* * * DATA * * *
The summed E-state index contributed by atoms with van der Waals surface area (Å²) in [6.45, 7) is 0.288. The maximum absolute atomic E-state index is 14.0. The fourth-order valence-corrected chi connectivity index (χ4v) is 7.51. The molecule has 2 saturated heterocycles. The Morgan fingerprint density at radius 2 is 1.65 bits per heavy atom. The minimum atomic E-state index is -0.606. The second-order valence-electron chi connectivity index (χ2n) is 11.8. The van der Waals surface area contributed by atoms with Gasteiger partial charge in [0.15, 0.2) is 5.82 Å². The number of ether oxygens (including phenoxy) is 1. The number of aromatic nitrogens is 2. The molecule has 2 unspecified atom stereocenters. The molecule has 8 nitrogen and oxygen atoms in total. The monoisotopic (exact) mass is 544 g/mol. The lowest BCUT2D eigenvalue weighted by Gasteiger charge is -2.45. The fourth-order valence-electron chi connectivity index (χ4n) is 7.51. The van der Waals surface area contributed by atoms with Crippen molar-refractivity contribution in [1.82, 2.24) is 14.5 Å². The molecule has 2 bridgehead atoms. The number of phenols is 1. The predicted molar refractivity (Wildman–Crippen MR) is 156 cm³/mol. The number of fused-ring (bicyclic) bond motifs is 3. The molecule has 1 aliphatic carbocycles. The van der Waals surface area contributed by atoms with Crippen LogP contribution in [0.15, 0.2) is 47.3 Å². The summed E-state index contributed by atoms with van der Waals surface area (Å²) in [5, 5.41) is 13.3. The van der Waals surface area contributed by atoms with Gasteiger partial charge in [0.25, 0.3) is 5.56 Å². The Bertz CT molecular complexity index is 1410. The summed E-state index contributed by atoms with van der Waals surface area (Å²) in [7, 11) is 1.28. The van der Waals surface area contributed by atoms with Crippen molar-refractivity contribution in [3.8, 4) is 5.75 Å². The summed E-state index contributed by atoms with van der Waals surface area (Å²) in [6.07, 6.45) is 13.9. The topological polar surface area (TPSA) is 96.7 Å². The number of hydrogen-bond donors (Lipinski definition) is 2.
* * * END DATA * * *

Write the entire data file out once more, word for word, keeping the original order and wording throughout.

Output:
The summed E-state index contributed by atoms with van der Waals surface area (Å²) in [6.45, 7) is 0.288. The maximum absolute atomic E-state index is 14.0. The fourth-order valence-corrected chi connectivity index (χ4v) is 7.51. The molecule has 2 saturated heterocycles. The Morgan fingerprint density at radius 2 is 1.65 bits per heavy atom. The minimum atomic E-state index is -0.606. The second-order valence-electron chi connectivity index (χ2n) is 11.8. The van der Waals surface area contributed by atoms with Gasteiger partial charge in [0.15, 0.2) is 5.82 Å². The number of ether oxygens (including phenoxy) is 1. The number of aromatic nitrogens is 2. The molecule has 2 unspecified atom stereocenters. The molecule has 8 nitrogen and oxygen atoms in total. The monoisotopic (exact) mass is 544 g/mol. The lowest BCUT2D eigenvalue weighted by Gasteiger charge is -2.45. The fourth-order valence-electron chi connectivity index (χ4n) is 7.51. The van der Waals surface area contributed by atoms with Crippen molar-refractivity contribution in [1.82, 2.24) is 14.5 Å². The molecule has 2 bridgehead atoms. The number of phenols is 1. The predicted molar refractivity (Wildman–Crippen MR) is 156 cm³/mol. The number of fused-ring (bicyclic) bond motifs is 3. The molecule has 1 aliphatic carbocycles. The van der Waals surface area contributed by atoms with Crippen LogP contribution in [0.15, 0.2) is 47.3 Å². The summed E-state index contributed by atoms with van der Waals surface area (Å²) in [5, 5.41) is 13.3. The van der Waals surface area contributed by atoms with Gasteiger partial charge in [0.25, 0.3) is 5.56 Å². The Bertz CT molecular complexity index is 1410. The summed E-state index contributed by atoms with van der Waals surface area (Å²) in [7, 11) is 1.28. The van der Waals surface area contributed by atoms with Crippen molar-refractivity contribution in [3.8, 4) is 5.75 Å². The summed E-state index contributed by atoms with van der Waals surface area (Å²) in [6.07, 6.45) is 13.9. The topological polar surface area (TPSA) is 96.7 Å². The number of hydrogen-bond donors (Lipinski definition) is 2.